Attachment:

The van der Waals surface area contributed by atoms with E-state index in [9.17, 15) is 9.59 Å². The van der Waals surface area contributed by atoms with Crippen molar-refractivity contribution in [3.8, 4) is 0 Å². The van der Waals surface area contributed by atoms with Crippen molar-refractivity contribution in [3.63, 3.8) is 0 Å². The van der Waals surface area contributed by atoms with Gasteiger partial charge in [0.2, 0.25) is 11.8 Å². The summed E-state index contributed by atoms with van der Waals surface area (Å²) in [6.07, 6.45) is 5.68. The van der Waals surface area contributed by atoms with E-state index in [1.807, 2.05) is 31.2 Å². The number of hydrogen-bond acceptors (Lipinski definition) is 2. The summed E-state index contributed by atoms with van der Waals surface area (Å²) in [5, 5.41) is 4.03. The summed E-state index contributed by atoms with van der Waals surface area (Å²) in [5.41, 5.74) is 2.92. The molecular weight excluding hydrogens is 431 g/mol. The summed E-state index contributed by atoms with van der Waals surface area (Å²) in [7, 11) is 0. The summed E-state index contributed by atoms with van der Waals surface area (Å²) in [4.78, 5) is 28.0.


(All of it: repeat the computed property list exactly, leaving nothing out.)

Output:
The van der Waals surface area contributed by atoms with E-state index in [9.17, 15) is 9.59 Å². The van der Waals surface area contributed by atoms with Crippen molar-refractivity contribution in [3.8, 4) is 0 Å². The van der Waals surface area contributed by atoms with Crippen molar-refractivity contribution in [3.63, 3.8) is 0 Å². The van der Waals surface area contributed by atoms with Gasteiger partial charge in [0.2, 0.25) is 11.8 Å². The summed E-state index contributed by atoms with van der Waals surface area (Å²) in [6.07, 6.45) is 5.68. The van der Waals surface area contributed by atoms with E-state index in [1.807, 2.05) is 31.2 Å². The number of hydrogen-bond acceptors (Lipinski definition) is 2. The summed E-state index contributed by atoms with van der Waals surface area (Å²) in [5, 5.41) is 4.03. The summed E-state index contributed by atoms with van der Waals surface area (Å²) in [5.41, 5.74) is 2.92. The molecular weight excluding hydrogens is 431 g/mol. The summed E-state index contributed by atoms with van der Waals surface area (Å²) in [7, 11) is 0. The summed E-state index contributed by atoms with van der Waals surface area (Å²) in [4.78, 5) is 28.0.